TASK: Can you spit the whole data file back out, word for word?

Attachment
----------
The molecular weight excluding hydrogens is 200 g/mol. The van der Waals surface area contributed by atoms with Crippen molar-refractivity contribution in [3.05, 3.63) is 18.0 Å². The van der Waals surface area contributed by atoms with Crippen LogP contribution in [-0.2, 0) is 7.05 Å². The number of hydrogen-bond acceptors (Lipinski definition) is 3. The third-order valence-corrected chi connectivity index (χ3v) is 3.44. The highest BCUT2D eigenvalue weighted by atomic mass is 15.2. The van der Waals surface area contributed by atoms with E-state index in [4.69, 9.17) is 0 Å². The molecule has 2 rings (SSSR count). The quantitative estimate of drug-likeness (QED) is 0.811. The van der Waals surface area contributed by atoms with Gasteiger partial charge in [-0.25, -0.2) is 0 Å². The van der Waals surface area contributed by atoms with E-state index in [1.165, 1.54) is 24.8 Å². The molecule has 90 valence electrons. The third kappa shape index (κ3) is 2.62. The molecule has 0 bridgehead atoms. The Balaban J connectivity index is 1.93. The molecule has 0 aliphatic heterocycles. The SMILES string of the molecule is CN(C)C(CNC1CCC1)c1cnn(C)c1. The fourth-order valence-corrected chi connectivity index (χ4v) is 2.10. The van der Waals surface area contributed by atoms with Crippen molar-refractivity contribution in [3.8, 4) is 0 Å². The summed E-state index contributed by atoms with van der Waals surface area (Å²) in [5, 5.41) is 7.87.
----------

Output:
The molecular weight excluding hydrogens is 200 g/mol. The van der Waals surface area contributed by atoms with Crippen molar-refractivity contribution in [3.05, 3.63) is 18.0 Å². The van der Waals surface area contributed by atoms with Crippen LogP contribution in [-0.2, 0) is 7.05 Å². The number of hydrogen-bond acceptors (Lipinski definition) is 3. The third-order valence-corrected chi connectivity index (χ3v) is 3.44. The highest BCUT2D eigenvalue weighted by atomic mass is 15.2. The van der Waals surface area contributed by atoms with E-state index in [4.69, 9.17) is 0 Å². The molecule has 2 rings (SSSR count). The quantitative estimate of drug-likeness (QED) is 0.811. The van der Waals surface area contributed by atoms with Gasteiger partial charge in [-0.25, -0.2) is 0 Å². The van der Waals surface area contributed by atoms with E-state index in [1.165, 1.54) is 24.8 Å². The molecule has 90 valence electrons. The third kappa shape index (κ3) is 2.62. The molecule has 0 bridgehead atoms. The Balaban J connectivity index is 1.93. The molecule has 0 aliphatic heterocycles. The SMILES string of the molecule is CN(C)C(CNC1CCC1)c1cnn(C)c1. The fourth-order valence-corrected chi connectivity index (χ4v) is 2.10. The van der Waals surface area contributed by atoms with Crippen molar-refractivity contribution in [3.8, 4) is 0 Å². The summed E-state index contributed by atoms with van der Waals surface area (Å²) in [5, 5.41) is 7.87.